Over time, the Caesar salad recipe was modified and adapted by different chefs and restaurants, leading to variations in the dressing and additional ingredients. Today, you can find many interpretations of the Caesar salad, ranging from the traditional version to versions with added ingredients like grilled chicken, bacon, or avocado.
Despite its evolution, the Caesar salad remains a classic and beloved dish enjoyed by people worldwide.
What Ingredients Are In the Salad?
The classic ingredients of a Caesar salad include:
- Romaine lettuce: Crisp and sturdy lettuce leaves are typically used as the base of the salad.
- Croutons: Small, toasted bread cubes provide crunch and texture. They can be made from regular bread or specifically seasoned for Caesar salads.
- Parmesan cheese: Shaved or grated Parmesan cheese is sprinkled over the salad to add a savory and nutty flavor.
- Caesar dressing: The dressing is a critical component of a Caesar salad. It typically consists of the following ingredients:
- Olive oil: Provides richness and flavor.
- Lemon juice: Adds tanginess and brightness to the dressing.
- Garlic: Minced or finely chopped garlic adds a distinctive and pungent flavor.
- Worcestershire sauce: Contributes a savory and slightly tangy taste.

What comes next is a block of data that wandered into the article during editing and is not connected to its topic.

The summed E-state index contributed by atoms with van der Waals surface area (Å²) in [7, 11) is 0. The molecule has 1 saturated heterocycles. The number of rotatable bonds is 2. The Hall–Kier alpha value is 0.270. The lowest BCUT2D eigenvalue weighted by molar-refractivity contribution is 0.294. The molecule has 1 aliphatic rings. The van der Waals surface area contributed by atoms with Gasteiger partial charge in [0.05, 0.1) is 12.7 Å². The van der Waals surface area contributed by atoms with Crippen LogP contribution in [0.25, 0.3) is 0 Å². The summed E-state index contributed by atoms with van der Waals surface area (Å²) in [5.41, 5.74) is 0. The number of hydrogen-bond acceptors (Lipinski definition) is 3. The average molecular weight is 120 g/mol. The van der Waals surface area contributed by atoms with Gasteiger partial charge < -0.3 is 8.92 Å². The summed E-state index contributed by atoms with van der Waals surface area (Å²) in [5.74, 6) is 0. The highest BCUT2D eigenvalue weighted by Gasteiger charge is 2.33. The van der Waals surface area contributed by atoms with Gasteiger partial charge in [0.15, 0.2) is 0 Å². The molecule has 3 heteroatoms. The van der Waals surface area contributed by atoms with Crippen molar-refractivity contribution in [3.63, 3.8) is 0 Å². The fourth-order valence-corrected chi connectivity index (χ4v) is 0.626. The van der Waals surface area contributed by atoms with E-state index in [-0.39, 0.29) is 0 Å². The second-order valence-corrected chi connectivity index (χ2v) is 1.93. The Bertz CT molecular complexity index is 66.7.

- Anchovies (optional): Traditional Caesar dressing includes mashed anchovies, or anchovy paste for a unique umami flavor. However, they can be omitted or substituted if desired.
- Raw egg yolk
- Black pepper: Ground black pepper adds a touch of spiciness.
Additional ingredients are sometimes incorporated into Caesar salads to enhance their flavor and make them heartier, such as:
- Grilled chicken: Sliced or grilled chicken breast can be added to transform the salad into a main course.
- Shrimp: Cooked and chilled shrimp can be added for a seafood twist.
- Bacon: Crispy bacon bits or crumbled cooked bacon can provide smokiness and additional texture.
- Avocado: Sliced or diced avocado adds creaminess and richness to the salad.
It's worth noting that variations of the Caesar salad may include other ingredients according to personal preference or regional adaptations.
What About Those Raw Eggs for Caesar Salad?
The raw egg yolk helps emulsify and thicken the dressing, giving it a creamy texture. However, due to concerns about food safety and the potential risk of salmonella from raw eggs, many modern recipes and variations of Caesar salad dressing use pasteurized eggs or omit the raw egg altogether.
Some recipes suggest using mayonnaise as a substitute for the raw egg yolk to achieve a similar creamy consistency.
If you choose to use raw eggs in your Caesar salad dressing, it's advisable to use fresh, high-quality eggs from a trusted source and handle them safely to minimize any potential health risks. Alternatively, you can explore various egg-free or pasteurized egg alternatives for the dressing if you have concerns about consuming raw eggs.